The KuNgoni Centre of Culture and Art was established in November 1976, and construction of the Chamare Museum began in 1991. It opened to the public in 1999. The Chamare Museum is a highly acclaimed centre which displays and interprets the history, material culture and spiritual heritage of the tribes of Central Malawi, and their interaction with Christianity and Islam.
The centre prides itself in its unique reconstruction of village life, masks, text and images. The museum describes the Chewa, Ngoni and Yao cultures and their interaction with Islam, Christianity and each other. The Museum's collection of over 400 Gule Wamkulu masks is without parallel in the world and showcases just how richly endowed the Centre is with the country’s cultural artefacts.
To add on to the Centres facilities, a new library/research centre is being opened. Kafukufuku has a unique collection of research papers, videos, photographs, slides, and over 1000 books. Visitors, who wish to conduct further study into the cultures of Malawi, will be provided with an opportunity to access over 35 years of data collected on Malawi and research into tribes within the Mua area.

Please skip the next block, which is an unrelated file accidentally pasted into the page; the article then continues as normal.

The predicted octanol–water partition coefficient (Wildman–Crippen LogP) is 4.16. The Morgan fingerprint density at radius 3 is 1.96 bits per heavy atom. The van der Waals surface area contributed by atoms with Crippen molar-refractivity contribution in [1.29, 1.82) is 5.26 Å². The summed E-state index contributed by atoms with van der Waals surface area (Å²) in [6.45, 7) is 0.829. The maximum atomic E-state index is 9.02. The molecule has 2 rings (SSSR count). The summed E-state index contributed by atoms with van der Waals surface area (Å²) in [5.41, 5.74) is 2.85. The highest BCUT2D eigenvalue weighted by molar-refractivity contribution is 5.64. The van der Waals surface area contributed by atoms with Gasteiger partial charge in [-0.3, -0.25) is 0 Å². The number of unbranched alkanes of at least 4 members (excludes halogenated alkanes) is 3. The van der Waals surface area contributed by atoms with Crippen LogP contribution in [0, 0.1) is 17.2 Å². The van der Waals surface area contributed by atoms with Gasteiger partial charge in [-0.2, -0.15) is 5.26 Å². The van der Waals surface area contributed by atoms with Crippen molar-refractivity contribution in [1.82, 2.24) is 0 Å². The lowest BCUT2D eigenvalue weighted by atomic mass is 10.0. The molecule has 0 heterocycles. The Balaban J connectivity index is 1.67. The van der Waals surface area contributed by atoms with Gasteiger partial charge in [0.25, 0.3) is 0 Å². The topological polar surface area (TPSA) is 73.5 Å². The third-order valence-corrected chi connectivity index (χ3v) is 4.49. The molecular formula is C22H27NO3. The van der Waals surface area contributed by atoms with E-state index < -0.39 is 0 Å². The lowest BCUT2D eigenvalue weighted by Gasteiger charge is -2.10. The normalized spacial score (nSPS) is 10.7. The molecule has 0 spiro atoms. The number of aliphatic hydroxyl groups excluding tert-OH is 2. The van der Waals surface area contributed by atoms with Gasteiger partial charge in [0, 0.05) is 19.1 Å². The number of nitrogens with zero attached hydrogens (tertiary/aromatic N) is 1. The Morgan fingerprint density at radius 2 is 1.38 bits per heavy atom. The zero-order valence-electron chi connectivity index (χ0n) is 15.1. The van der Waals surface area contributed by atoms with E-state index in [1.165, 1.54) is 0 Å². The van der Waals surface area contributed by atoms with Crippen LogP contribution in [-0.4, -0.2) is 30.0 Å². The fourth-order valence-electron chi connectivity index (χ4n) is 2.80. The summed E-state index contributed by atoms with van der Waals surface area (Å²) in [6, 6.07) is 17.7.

To ensure that the centre’s visitors immerse themselves fully in the cultures on show, the centre offers different courses to help participants to understand and share information about local culture, promote pride in its heritage, and acquire a deeper knowledge about past and present day Malawi. Courses of generally 3-4 days long are available to groups or individuals. Together with the courses, cultural programmes are on offer as well and these are presented in a selection of traditional dances and songs from the Chewa, Ngoni and Yao cultures. These are performed in traditional regalia, researched and recreated by the Centre, making the performances authentic and true to tradition.
A visit to the Centre is therefore a truly wholesome cultural experience topped by none other. A must visit when one travels to Malawi.